- dimethyl disulfide—which has an odor like garlic
- trimethylamine—found in rotting fish or ammonia
- isovaleric acid—which also causes sweaty socks to stink
- phenol—sweet and medicinal, as in Chloraseptic throat spray
- indole—like mothballs
- benzyl alcohol—a sweet floral scent found in jasmine and hyacinth
Jasmine. That's a plus. Pollak said the corpse flower does have a scientific reason behind its terrible smell.
"The smell, color and even temperature of corpse flowers are meant to attract pollinators and help ensure the continuation of the species," he told Live Science.
Dung beetles, flesh flies and other carnivorous insects are the corpse flower's primary pollinators. These insects, which usually eat dead flesh, are attracted by the smell and the dark burgundy color of the flower's petals.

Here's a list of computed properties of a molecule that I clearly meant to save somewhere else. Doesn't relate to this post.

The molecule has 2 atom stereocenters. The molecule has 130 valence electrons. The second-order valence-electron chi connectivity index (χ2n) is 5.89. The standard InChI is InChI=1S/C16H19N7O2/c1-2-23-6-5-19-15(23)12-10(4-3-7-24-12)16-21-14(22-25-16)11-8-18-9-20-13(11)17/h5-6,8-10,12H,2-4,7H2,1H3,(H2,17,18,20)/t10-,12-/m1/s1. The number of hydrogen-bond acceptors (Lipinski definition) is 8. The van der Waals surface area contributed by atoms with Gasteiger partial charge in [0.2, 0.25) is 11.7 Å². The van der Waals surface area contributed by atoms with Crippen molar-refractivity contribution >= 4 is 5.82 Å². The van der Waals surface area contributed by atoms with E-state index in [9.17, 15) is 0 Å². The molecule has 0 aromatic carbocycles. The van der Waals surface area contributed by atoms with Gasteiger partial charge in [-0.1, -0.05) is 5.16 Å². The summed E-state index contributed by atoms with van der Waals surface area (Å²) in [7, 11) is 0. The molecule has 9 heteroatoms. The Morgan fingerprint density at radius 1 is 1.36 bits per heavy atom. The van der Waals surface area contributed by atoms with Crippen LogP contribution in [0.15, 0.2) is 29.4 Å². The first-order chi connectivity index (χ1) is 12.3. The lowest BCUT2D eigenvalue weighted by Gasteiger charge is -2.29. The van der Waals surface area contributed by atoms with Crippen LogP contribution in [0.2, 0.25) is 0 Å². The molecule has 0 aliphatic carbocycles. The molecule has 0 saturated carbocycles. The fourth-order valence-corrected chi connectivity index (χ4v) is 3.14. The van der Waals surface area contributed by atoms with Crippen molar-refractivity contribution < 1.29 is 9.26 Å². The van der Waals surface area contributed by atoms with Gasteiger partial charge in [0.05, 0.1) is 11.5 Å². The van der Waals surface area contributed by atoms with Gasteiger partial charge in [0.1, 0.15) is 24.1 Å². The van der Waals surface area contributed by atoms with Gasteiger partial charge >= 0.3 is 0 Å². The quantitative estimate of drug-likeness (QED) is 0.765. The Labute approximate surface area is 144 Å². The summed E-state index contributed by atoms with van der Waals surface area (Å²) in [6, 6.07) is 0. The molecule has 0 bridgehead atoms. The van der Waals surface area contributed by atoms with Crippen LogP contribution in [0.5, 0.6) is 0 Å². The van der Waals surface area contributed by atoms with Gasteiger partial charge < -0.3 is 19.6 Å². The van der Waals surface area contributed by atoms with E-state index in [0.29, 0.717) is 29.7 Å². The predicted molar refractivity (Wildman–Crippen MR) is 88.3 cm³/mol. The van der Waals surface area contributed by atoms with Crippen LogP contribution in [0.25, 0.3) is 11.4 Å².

"Corpse flowers are also able to warm up to 98 degrees Fahrenheit (36.7 Celsius) to further fool the insects," Pollak said. "The insects think the flower may be food, fly inside, realize there is nothing to eat, and fly off with pollen on their legs. Once the flower has bloomed and pollination is complete, the flower collapses."
The corpse flower was first discovered in Sumatra in 1878 by Italian botanist Odoardo Beccari. The plant, which grows in the wild only in Asia, is becoming increasingly rare due to deforestation, pollution, farming and other factors that decrease its natural habitat.